Mar. 22nd, 2009

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In the past, when I've traveled on business, I kept little notes on things I saw and thought about and wanted to tell Willa. She encouraged me to post them to my blog, and so I did.

This time, IETF is in San Francisco. Not exactly a strange and foreign land with unfamiliar local customs. But I'm there for six days without my family and what the hell else am I gonna do? So blogging commences.

  • As I type this I'm sitting in a bus on highway 17. I decided to pass the time by switching on my computer and getting some work done. I'm also reading blogs and chatting with my wife and son over the free high-speed wireless internet connection. On a $4 bus ride. I'm impressed.

    And I'm suddenly struck by a vivid recollection of another bus ride I took when I was 15 years old, down the peninsula from San Francisco to San Mateo. I had a walkman and a cassette with me--I think it was The Wall, or maybe it was Animals and Wish You Were Here; in any case it was Pink Floyd. I got to daydreaming about how much nicer it would be if cassettes held more music, so that I could carry around the complete works of Pink Floyd instead of just one or two albums. And then I daydreamed further about how great it would be if I could have my computer with me, running on a battery.

    I just reached in the pocket of my backpack and pulled out a little black box the size of a cigarette lighter, which contains, among many other things, the complete works of Pink Floyd. Did I call the future or what?

  • There's snow on the mountains from the cold front that moved through last night. Very pretty. And unusual. Makes it a little more like I am going to a strange city.

  • The San Jose Caltrain station reminds me again how much I like train stations. I really do, always have, and especially old ones like this, with the marble and the archways and the little niche in the corner with a neon sign reading NEWSSTAND. There ought to be a shoeshine stand and guys in hats.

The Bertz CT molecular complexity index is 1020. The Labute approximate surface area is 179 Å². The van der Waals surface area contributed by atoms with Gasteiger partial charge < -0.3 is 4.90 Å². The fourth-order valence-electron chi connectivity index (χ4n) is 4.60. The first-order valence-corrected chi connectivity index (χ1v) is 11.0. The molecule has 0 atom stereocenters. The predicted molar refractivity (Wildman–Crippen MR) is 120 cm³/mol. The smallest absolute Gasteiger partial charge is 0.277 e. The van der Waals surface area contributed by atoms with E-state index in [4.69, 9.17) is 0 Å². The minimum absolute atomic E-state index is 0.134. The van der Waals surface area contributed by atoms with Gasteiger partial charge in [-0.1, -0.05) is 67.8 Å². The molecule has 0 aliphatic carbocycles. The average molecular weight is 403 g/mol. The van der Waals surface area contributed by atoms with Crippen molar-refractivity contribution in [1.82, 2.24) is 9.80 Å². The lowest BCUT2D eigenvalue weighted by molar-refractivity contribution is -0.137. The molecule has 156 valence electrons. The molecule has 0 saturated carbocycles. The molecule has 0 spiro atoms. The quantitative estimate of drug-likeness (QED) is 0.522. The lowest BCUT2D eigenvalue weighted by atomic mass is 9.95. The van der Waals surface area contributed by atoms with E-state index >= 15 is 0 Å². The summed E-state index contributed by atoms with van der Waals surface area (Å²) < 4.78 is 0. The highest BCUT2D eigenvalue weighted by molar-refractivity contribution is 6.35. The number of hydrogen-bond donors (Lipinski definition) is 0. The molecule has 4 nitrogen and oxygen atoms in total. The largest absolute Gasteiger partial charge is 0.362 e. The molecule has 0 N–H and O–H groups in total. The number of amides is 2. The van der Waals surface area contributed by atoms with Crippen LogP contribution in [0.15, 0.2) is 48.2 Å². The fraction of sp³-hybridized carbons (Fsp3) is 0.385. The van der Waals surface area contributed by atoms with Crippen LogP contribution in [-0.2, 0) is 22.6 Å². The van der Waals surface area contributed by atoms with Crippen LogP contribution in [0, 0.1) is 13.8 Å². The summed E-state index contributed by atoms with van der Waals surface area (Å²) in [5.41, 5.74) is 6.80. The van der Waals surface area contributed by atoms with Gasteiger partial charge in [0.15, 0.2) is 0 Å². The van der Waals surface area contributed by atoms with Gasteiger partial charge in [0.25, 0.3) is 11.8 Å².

I like train travel a lot, and I suspect we'll be doing a lot more of it in the future as energy gets pricier. The one thing I'm sorry about is that all the new train stations that will have to be built are going to be built just like all the other crappy-ass buildings we put up, and put up with, these days. It's going to bring down the average classiness of train stations as a whole.

  • Alas: No wifi on Caltrain. Having had 45 minutes to get used to it on the highway 17 bus, my sense of entitlement is utterly outraged.

  • But! My computer seems to have picked up the names of every wifi access point we've gone past in the last several miles, even though they're out of range moments after they're detected. Which makes the "available wireless networks" menu interesting to read, if not particularly useful in any practical sense. MicrosoftGuest! Apple FTW! outbackwifi! vicious-net! blueskies! The Homies!

  • Somehow despite being born on the peninsula and growing up in San Francisco I never got around to taking Caltrain before. I don't know what it's like when it's crowded, but on a Sunday afternoon it's nice. And it goes right past the apartment building where I lived from age 5-8, the street where the nursery school I attended from age 2-5 used to be, the furniture store that used to be a threatre where I saw every Disney movie that ever came out, a half dozen parks I played at, and many streets I walked and bicycled on. Quite a little nostalgia trip.

  • Now here I am in the city, and is it just me, or is there Something Very Wrong with the fact that the big fancy business hotel where the Internet Engineering Task Force meeting is being held has slower and less reliable internet service than I had on a bus driving through the Santa Cruz Mountains?

  • Dinner tonight was at "one of the best vegetarian restaurants in San Francisco," or so the concierge told us, and I'm entirely willing to believe it.

    I'd had a bit to eat at the opening-night IETF reception earlier, and after the soup I wondered if I'd made a mistake ordering a main course. Silly of me; I'd forgotten that at fancy gourmet restaurants of this sort, the main course is an acre of plate with a tiny, perfect pile of food artistically arranged in the middle. Turned out to be the perfect amount.

    My favorite item on the menu (despite not having ordered it) was a banana-leaf tamale containing "forbidden rice". How did I ever resist the lure of the forbidden rice?

    Anyway, nice place. Especially nice place to be on an expense account.


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